Wednesday, February 11, 2015

Movie Review: Jupiter Ascending

Jupiter Ascending
Directed by: Andy Wachowski & Lana Wachowski.
Written by: Andy Wachowski & Lana Wachowski.
Starring: Mila Kunis (Jupiter Jones), Channing Tatum (Caine Wise), Sean Bean (Stinger Apini), Eddie Redmayne (Balem Abrasax), Douglas Booth (Titus Abrasax), Tuppence Middleton (Kalique Abrasax), Nikki Amuka-Bird (Diomika Tsing), Christina Cole (Gemma Chatterjee), Nicholas A. Newman (Nesh), Ramon Tikaram (Phylo Percadium), Ariyon Bakare (Greeghan), Maria Doyle Kennedy (Aleksa), Frog Stone (Aunt Nino), David Ajala (Ibis), Doona Bae (Razo), Gugu Mbatha-Raw (Famulus), Edward Hogg (Chicanery Night), Tim Pigott-Smith (Malidictes), James D'Arcy (Maximilian Jones).

You have to admire the Wachowskis. Since making The Matrix back in 1999 – which was a game changer in many ways, they have not been content to simply repeat themselves. Since the end of the Matrix series, they have made three films – and they have tried to do something different each time out. I hated Speed Racer (2008), which was brightly colored and headache inducing in the extreme – but it was different from every other blockbuster of its type to come out in years. I actually quite like Cloud Atlas (2012) – which was wildly ambitious, and even if it had its problems, was yet again, unlike anything else to come out of a studio that year. Now comes Jupiter Ascending – delayed from its planned summer 2014 release, and apparently edited down from a longer version. It is an original space opera – and one that like all Wachowski films I wanted to like. I can’t though – the film is bad, really, really bad, with moments that are laughably bad, an overly complicated plot that makes zero sense, and horrible performances from just about everyone. But damn it – it’s different. The Wachowskis are trying to do something different. They fail this time – and that’s too bad. What’s worse is that they may not get a chance to work on this level again, and film culture will be poorer for that.

Jupiter Ascending stars Mila Kunis as Jupiter – the daughter of a Russian immigrant, who works in her family’s house cleaning business – which basically means we get several scenes of her cleaning toilets. What she doesn’t know is that she is about to play a key role in an intergalactic family squabble. The three Abrasax siblings, Balem (Eddie Redmayne), Titus (Douglas Booth) and Kalique (Tuppence Middleton), who are warring about their inheritance from their mother. Earth is just another planet to them – and one that is getting to the point where it will be ripe for harvest. But Jupiter may be able to stop that – and she finds an alley in Caine West (Channing Tatum), a lycant – which means he is a creature who is part human and part wolf. Oh, and he was also born a half albino, meaning that he has been shunned by his lycant kind.

There’s a lot of plot in Jupiter Ascending – much of it impenetrable, overly complex and just plain silly. Perhaps the worst thing about all this plot is how little it actually matters to the movie itself. The film is basically a very simple chase film – with various alien life forms chasing Jupiter trying to kill her, or rescue her, or rescue her so they can then kill her, etc. Jupiter gets into trouble – she spends much of the film falling off or out of things – so that Caine can swoop in at the last second and save her at the last second, using his flying boots.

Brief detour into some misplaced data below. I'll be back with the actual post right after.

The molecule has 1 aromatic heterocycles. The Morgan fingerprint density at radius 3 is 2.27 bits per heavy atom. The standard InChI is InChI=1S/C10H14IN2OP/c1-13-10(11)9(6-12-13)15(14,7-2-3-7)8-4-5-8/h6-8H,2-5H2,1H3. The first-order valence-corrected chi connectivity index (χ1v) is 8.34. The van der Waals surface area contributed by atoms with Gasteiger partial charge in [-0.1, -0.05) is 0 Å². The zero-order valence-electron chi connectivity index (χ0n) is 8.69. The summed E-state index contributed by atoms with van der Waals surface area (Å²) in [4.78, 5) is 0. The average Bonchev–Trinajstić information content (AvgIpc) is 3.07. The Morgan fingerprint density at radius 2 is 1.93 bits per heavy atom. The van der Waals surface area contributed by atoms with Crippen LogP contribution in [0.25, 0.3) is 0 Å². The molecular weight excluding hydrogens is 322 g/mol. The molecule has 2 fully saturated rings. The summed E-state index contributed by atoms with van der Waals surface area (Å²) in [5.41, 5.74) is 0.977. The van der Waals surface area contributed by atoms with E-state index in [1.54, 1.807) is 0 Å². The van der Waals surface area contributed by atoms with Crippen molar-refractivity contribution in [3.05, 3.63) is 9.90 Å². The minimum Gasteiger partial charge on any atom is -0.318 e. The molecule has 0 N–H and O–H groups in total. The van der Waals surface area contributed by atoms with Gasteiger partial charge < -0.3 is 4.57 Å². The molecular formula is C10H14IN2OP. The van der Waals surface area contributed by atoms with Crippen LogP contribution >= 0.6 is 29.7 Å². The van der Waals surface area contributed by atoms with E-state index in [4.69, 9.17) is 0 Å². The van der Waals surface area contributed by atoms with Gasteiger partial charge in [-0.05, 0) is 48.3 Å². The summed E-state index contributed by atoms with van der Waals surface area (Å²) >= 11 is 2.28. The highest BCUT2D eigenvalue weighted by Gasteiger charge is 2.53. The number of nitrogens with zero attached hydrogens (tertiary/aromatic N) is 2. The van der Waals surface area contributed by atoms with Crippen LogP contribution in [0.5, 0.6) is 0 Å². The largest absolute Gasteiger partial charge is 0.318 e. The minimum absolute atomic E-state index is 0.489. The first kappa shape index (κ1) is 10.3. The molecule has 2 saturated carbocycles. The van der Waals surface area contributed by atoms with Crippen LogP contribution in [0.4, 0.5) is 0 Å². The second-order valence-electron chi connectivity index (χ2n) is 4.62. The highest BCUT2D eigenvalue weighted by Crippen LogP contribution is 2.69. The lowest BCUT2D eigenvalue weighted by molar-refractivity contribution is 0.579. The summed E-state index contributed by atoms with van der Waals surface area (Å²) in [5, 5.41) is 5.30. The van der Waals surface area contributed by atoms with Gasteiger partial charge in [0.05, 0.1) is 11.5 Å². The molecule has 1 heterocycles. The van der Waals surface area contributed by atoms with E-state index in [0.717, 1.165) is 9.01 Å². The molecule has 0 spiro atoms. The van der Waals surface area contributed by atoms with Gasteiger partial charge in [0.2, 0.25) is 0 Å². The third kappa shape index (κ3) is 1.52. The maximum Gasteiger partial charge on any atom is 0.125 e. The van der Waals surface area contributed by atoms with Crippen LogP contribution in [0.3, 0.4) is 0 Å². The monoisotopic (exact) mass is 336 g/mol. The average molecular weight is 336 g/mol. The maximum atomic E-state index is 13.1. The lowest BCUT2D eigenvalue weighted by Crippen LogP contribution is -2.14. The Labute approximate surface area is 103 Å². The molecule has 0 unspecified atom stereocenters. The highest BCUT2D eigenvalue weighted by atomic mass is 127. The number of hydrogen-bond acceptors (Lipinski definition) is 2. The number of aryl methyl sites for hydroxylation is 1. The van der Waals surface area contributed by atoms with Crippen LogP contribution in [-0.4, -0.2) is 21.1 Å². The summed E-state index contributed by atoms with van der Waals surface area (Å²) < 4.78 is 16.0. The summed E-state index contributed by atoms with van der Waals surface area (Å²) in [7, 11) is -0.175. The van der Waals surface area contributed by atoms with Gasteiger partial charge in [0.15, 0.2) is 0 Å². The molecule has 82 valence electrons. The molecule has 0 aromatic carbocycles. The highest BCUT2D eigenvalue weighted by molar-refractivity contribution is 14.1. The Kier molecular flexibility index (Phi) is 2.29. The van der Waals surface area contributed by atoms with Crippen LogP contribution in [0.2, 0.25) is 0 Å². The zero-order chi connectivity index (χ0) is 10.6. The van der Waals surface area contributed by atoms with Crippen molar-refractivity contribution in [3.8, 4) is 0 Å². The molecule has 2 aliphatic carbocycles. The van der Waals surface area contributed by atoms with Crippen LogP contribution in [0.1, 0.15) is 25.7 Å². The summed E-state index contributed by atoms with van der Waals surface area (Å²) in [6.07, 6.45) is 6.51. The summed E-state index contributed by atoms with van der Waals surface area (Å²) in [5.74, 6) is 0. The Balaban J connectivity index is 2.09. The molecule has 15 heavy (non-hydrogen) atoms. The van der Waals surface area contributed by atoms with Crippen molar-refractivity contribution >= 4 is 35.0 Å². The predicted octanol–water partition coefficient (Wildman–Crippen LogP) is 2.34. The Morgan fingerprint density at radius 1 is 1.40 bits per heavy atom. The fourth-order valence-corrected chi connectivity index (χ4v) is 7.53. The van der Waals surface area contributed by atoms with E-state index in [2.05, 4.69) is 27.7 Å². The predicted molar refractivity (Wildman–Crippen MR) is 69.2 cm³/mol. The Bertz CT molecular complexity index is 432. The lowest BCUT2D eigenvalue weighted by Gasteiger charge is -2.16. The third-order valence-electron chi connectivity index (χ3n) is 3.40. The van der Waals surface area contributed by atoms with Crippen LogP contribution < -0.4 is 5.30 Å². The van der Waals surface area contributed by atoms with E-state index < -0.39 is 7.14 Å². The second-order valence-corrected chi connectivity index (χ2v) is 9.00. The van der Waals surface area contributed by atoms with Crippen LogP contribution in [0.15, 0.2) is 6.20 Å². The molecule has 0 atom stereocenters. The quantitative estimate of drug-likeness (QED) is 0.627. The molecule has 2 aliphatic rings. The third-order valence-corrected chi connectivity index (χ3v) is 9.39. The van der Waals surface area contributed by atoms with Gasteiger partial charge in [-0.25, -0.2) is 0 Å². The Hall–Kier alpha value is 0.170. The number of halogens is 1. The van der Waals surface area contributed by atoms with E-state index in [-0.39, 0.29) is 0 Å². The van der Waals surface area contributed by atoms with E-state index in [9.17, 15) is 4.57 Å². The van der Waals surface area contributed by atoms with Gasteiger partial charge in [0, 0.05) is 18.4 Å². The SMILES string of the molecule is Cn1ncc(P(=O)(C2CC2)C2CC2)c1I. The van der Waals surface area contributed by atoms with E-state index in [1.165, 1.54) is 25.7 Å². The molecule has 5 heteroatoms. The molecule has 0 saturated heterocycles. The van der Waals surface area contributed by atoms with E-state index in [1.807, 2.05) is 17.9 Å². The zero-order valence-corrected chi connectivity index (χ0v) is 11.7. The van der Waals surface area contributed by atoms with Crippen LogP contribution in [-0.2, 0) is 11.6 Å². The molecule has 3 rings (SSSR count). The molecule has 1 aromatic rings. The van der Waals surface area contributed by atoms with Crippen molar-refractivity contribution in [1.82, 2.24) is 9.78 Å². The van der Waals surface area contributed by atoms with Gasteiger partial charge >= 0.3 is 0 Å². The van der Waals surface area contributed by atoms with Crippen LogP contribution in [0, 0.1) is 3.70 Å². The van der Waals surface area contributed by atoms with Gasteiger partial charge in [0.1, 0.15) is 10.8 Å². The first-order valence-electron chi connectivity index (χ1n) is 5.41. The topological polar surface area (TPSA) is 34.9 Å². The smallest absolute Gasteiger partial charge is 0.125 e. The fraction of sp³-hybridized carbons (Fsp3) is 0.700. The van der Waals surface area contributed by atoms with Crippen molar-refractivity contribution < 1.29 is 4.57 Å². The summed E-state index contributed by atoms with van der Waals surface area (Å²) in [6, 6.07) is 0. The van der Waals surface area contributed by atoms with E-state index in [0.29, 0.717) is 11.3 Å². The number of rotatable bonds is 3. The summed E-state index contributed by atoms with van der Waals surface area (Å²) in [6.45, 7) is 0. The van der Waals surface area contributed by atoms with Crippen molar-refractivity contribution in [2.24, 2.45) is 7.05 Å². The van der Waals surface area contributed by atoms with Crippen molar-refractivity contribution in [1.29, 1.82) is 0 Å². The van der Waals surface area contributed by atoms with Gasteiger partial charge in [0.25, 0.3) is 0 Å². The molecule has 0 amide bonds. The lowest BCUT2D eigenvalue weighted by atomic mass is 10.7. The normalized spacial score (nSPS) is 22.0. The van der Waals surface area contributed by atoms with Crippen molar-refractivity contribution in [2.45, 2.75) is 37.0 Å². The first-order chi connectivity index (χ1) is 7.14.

Not much in Jupiter Ascending works. The action sequences are not all that special – some fine effects work, sure, but nothing all that great. All that flying around with floating boots, frankly, looks rather silly – and every action sequence eventually devolves into the same thing – dozens of aliens floating around trying to get Kunis, who runs away screaming, until Tatum comes in and somehow manages to kill them all, often while upping into the air in slow motion. It doesn’t help that they slap some silly looking dog ears on Tatum, which just makes him look silly. The two leads are supposed to fall in love – but they have zero chemistry together - through no lack of effort on Kunis’ part, who does try really hard, while Tatum seems unable to have more than one facial expression. Tatum, who has been great in several movies recently (especially Foxcatcher) – is quite bad here, but he’ll get a pass because everyone loves him so much, and because of just how horrifically awful Eddie Redmayne is in this movie. He looks like he’s about to fall asleep at every moment in the movie, speaking in a monotone whisper until, all of a sudden, he starts screaming at the top of his lungs.

Dear reader, I wanted to like Jupiter Ascending. The Wachowskis are virtually alone (along with Christopher Nolan) is that they want to make large scale movies that are distinctive and not the product of corporate groupthink. But because Jupiter Ascending is going to be their third financial failure in a row, it’s unlikely we’ll see them work on this scale at any point in the near future. As much of a failure as Jupiter Ascending is – and make no mistake, it is a failure – American blockbuster filmmaking will be poorer if the Wachowskis can no longer work on this level.

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